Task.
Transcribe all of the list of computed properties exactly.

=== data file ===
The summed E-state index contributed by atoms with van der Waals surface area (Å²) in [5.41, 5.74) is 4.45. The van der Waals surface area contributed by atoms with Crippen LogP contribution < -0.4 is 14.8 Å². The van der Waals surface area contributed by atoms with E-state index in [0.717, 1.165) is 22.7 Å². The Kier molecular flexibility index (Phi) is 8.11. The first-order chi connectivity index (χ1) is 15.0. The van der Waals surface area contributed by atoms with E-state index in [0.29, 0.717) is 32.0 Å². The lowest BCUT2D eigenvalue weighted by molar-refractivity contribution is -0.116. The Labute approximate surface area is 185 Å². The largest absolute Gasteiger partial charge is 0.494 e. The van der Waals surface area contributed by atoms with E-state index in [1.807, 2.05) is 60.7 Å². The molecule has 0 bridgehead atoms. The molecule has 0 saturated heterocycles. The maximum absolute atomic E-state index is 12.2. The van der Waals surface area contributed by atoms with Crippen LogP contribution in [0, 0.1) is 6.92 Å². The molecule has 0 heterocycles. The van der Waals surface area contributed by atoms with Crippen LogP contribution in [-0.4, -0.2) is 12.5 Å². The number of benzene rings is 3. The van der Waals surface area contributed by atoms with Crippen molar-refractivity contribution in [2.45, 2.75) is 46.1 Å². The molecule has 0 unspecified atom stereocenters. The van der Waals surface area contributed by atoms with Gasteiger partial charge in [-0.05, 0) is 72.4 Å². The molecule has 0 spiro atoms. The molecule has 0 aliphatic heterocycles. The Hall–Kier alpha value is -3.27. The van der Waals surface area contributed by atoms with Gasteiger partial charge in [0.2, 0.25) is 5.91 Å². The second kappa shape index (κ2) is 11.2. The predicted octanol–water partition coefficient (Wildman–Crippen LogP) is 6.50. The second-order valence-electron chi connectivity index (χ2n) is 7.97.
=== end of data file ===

The summed E-state index contributed by atoms with van der Waals surface area (Å²) in [5.41, 5.74) is 4.45. The van der Waals surface area contributed by atoms with Crippen LogP contribution < -0.4 is 14.8 Å². The van der Waals surface area contributed by atoms with E-state index in [0.717, 1.165) is 22.7 Å². The Kier molecular flexibility index (Phi) is 8.11. The first-order chi connectivity index (χ1) is 15.0. The van der Waals surface area contributed by atoms with E-state index in [0.29, 0.717) is 32.0 Å². The lowest BCUT2D eigenvalue weighted by molar-refractivity contribution is -0.116. The Labute approximate surface area is 185 Å². The largest absolute Gasteiger partial charge is 0.494 e. The van der Waals surface area contributed by atoms with E-state index in [1.807, 2.05) is 60.7 Å². The molecule has 0 bridgehead atoms. The molecule has 0 saturated heterocycles. The maximum absolute atomic E-state index is 12.2. The van der Waals surface area contributed by atoms with Crippen LogP contribution in [0, 0.1) is 6.92 Å². The molecule has 0 heterocycles. The van der Waals surface area contributed by atoms with Crippen LogP contribution in [-0.4, -0.2) is 12.5 Å². The number of benzene rings is 3. The van der Waals surface area contributed by atoms with Crippen molar-refractivity contribution in [2.45, 2.75) is 46.1 Å². The molecule has 0 unspecified atom stereocenters. The van der Waals surface area contributed by atoms with Gasteiger partial charge in [-0.05, 0) is 72.4 Å². The molecule has 0 spiro atoms. The molecule has 0 aliphatic heterocycles. The Hall–Kier alpha value is -3.27. The van der Waals surface area contributed by atoms with Gasteiger partial charge in [0.2, 0.25) is 5.91 Å². The second kappa shape index (κ2) is 11.2. The predicted octanol–water partition coefficient (Wildman–Crippen LogP) is 6.50. The second-order valence-electron chi connectivity index (χ2n) is 7.97.